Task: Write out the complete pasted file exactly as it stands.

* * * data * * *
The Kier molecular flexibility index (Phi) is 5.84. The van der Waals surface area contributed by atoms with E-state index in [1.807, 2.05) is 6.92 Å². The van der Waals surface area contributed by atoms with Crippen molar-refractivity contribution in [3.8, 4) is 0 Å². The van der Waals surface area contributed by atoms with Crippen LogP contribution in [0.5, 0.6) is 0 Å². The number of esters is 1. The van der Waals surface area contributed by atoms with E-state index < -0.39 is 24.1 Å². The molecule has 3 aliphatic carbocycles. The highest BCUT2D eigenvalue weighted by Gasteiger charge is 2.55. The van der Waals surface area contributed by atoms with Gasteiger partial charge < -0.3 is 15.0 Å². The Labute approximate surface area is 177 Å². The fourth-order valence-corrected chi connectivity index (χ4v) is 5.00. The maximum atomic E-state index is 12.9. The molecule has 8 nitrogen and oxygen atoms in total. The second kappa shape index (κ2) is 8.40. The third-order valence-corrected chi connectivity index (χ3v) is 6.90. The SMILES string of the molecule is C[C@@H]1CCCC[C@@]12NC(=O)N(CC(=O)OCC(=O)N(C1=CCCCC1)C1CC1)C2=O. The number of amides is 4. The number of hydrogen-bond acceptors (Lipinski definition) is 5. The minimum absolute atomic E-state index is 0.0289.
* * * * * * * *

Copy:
The Kier molecular flexibility index (Phi) is 5.84. The van der Waals surface area contributed by atoms with E-state index in [1.807, 2.05) is 6.92 Å². The van der Waals surface area contributed by atoms with Crippen molar-refractivity contribution in [3.8, 4) is 0 Å². The van der Waals surface area contributed by atoms with Crippen LogP contribution in [0.5, 0.6) is 0 Å². The number of esters is 1. The van der Waals surface area contributed by atoms with E-state index < -0.39 is 24.1 Å². The molecule has 3 aliphatic carbocycles. The highest BCUT2D eigenvalue weighted by Gasteiger charge is 2.55. The van der Waals surface area contributed by atoms with Gasteiger partial charge < -0.3 is 15.0 Å². The Labute approximate surface area is 177 Å². The fourth-order valence-corrected chi connectivity index (χ4v) is 5.00. The maximum atomic E-state index is 12.9. The molecule has 8 nitrogen and oxygen atoms in total. The second kappa shape index (κ2) is 8.40. The third-order valence-corrected chi connectivity index (χ3v) is 6.90. The SMILES string of the molecule is C[C@@H]1CCCC[C@@]12NC(=O)N(CC(=O)OCC(=O)N(C1=CCCCC1)C1CC1)C2=O. The number of amides is 4. The number of hydrogen-bond acceptors (Lipinski definition) is 5. The minimum absolute atomic E-state index is 0.0289.